• Don’t take this to mean go bombing down a mountain on your clinchers, peak braking puts a lot more heat into a rim (without associated cooling time)
  • Rims will develop ‘hot spots’ that are typically points of failure due to simple manufacturing variances
  • Carbon Clincher rims typically give some indication before failure, mainly the strong pulsation in the braking power you’ll feel before they start de-laminating
  • The Alto test could have picked particularly good or bad wheels from each of the manufacturer, so it’s hard to extrapolate from a single test for each.


The real solution if you’re worried is to stick to alloy’s or get disc brakes, also a more reputable brand wheel set will have better quality control. Also ride smart, don’t drag your brakes all the way down a descent, sit up and use smooth gradual braking.

The test is maybe a bit overly grueling, most carbon clinchers have a weight limit of 185 for good reason and unless you live in the mountains east of the Mississippi you’ll likely never see such intense braking. The B-17 Flying Fortress from WWII was famous for it’s ability to take large amounts of damage and return home, however this durability came at a cost of high structural weight. This begs the question if the B-17 would have been better suited with a durable structure, or would have fared better with lighter structural weight traded for more gunner positions. The point here being that seldom is a mechanical system designed do just one thing, and over-design isn’t always necessarily beneficial.



  1. Hi there,
    Thanks for writing this piece as we feel that more discussion about the test and our overall project in creating the test is a good thing. I am wondering if you could qualify one of your statements with some supporting data. Here’s the quote, “The test is maybe a bit overly grueling, most carbon clinchers have a weight limit of 185 for good reason and unless you live in the mountains east of the Mississippi you’ll likely never see such intense braking.” Since your review centers around the test I figured you’re speaking primarily in terms of the rims tested. Could you provide some supporting links to where the rims tested list their maximum rider weight limit? Also, we did a good deal of research on some of the longest and steepest climbs in the U.S., and most of them seemed to be West of the Mississippi, but maybe you’re referring to the intensity of the switchbacks? Just wanted to get some clarifications. Cheers.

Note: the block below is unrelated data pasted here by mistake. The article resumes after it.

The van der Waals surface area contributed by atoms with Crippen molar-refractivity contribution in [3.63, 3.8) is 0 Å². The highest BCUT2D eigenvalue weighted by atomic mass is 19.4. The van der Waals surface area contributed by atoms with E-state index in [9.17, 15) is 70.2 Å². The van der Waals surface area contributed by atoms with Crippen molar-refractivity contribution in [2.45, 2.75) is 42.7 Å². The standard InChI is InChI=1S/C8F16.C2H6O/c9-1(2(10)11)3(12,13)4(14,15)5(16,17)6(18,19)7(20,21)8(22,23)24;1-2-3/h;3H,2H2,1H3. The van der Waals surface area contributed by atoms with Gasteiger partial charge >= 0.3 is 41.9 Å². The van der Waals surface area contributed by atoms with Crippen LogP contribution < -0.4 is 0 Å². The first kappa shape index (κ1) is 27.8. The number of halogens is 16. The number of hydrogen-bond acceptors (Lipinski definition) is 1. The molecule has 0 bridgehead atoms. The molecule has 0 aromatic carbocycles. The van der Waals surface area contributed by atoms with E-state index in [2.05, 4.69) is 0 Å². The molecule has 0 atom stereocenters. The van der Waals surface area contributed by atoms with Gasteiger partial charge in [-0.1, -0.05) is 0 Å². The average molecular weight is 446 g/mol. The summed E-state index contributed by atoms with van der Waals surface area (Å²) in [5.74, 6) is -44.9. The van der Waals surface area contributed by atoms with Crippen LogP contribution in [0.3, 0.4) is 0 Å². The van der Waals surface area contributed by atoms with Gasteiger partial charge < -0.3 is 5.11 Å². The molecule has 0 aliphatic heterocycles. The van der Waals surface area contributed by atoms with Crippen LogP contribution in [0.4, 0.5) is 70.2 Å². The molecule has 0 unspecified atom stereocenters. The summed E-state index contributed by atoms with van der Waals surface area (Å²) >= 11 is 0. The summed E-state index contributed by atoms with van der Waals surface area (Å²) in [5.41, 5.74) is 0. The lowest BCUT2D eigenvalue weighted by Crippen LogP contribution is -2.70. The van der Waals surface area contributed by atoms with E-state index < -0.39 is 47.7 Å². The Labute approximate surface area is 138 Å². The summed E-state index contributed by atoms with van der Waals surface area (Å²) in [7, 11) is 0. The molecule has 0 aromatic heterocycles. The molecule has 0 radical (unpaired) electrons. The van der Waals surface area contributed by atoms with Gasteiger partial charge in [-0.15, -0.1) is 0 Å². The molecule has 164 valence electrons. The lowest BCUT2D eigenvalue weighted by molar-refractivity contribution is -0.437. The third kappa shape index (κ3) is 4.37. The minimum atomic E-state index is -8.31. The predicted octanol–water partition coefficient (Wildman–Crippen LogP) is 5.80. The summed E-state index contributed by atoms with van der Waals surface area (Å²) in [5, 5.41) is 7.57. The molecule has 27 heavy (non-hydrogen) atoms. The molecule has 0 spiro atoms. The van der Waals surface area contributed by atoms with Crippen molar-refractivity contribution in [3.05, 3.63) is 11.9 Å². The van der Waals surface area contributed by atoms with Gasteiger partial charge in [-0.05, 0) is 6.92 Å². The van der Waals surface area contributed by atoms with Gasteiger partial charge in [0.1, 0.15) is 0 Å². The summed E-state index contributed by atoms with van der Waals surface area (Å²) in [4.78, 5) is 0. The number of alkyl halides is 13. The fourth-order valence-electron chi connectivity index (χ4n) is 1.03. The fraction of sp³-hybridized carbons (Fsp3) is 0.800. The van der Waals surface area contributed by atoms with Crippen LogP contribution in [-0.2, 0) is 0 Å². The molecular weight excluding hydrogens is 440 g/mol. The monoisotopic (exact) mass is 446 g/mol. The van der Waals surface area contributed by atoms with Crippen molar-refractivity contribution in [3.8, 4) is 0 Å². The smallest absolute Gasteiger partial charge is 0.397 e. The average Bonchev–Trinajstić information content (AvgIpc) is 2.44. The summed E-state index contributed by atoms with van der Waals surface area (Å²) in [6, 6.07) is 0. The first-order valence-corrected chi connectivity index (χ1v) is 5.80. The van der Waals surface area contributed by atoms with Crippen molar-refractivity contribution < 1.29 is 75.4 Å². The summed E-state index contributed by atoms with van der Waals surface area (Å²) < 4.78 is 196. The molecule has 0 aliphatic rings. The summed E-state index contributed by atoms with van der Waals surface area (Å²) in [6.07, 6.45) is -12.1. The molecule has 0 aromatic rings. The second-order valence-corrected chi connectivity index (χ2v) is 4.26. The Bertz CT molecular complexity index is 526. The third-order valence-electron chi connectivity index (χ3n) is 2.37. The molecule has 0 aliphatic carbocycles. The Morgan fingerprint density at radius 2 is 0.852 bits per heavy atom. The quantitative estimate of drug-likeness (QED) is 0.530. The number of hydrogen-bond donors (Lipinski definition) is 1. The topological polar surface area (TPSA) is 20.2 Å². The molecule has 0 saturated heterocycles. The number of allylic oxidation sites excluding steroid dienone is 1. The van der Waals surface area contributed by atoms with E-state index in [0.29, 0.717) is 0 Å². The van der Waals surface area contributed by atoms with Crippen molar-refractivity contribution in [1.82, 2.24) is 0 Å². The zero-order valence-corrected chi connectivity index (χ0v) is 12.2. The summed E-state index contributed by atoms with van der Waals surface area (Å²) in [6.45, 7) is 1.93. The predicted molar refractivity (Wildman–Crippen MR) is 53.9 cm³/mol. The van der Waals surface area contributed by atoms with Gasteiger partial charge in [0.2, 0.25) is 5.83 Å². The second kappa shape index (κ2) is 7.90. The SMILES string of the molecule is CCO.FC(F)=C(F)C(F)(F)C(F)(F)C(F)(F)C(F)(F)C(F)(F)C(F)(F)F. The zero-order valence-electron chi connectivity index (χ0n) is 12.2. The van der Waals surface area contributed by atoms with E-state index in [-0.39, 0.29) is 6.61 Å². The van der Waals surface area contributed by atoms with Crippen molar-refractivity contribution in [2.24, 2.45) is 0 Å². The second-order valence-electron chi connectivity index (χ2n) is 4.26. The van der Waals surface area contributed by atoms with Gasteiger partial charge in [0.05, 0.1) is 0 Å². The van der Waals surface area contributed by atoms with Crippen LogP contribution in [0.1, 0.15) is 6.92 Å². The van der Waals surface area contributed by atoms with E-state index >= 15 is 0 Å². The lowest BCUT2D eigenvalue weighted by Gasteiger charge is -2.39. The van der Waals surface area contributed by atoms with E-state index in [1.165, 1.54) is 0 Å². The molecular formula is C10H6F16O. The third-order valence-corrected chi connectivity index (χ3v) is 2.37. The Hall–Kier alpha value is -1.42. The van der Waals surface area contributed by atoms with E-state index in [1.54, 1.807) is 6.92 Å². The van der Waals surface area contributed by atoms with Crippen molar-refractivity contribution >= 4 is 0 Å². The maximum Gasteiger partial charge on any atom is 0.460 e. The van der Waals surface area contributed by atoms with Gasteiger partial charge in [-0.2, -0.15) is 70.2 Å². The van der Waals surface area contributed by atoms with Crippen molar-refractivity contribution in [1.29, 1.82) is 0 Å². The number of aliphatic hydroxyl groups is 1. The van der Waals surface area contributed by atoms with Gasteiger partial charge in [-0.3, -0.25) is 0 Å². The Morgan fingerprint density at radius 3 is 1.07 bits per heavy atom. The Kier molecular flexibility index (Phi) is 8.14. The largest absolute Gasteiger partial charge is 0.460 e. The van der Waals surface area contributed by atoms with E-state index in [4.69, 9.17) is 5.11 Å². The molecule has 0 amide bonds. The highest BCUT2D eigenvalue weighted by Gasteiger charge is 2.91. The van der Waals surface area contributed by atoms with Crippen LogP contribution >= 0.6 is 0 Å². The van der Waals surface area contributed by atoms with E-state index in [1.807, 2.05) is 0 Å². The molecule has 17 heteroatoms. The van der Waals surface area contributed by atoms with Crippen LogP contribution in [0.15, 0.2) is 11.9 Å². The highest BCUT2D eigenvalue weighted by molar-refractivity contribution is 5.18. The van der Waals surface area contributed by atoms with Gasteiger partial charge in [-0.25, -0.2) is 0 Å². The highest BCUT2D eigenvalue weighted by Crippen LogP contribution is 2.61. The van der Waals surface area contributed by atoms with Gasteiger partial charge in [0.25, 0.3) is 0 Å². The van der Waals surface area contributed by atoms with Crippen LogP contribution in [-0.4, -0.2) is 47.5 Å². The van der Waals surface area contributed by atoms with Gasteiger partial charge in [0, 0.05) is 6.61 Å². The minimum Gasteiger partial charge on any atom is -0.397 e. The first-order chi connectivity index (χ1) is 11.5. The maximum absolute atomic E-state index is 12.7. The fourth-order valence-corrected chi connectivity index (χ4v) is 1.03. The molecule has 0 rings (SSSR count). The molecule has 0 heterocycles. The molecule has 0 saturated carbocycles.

2. You all sound like you got caught with your pants down. Sorry, it’s true. No amount of data analysis excuses the fact that this test was performed first by them against other companies. As a consumer and non scientist or engineer, maybe you all should have published your data before Alto. You wouldn’t sound like you are making up a million excuses. The test was so simple you all went into damage control mode. As far as Mavic and their “100 years building wheels”, they’ve only built carbon as long as anyone else—-it’s just another excuse. You are adding multiple variables to show why the test was essentially wrong in your book. The alto test was straight up and so simple you didn’t know what to say. Fix your wheels to compete with theirs or just accept the fact that theirs are more heat compliant.

    • You’re kidding right? Science is science. You’ve chosen to look at it as their wheel is better because it didn’t build up heat like the others yet you fail to take into consideration the many ways the Alto test was a complete waste of time, isn’t indicative of real world scenarios and it really only proved that their wheels are the worst in the bunch when it comes to braking. If the “engineers” at Alto had half a brain cell between the lot of them, they would have known how this could and will hurt them more than help them, or hurt the others. So the real question is would you trust your life to a wheel with no surface treatment/texture to avoid more heat build up? even on the flats, you have to stop at some point. Have you ordered your Alto set yet?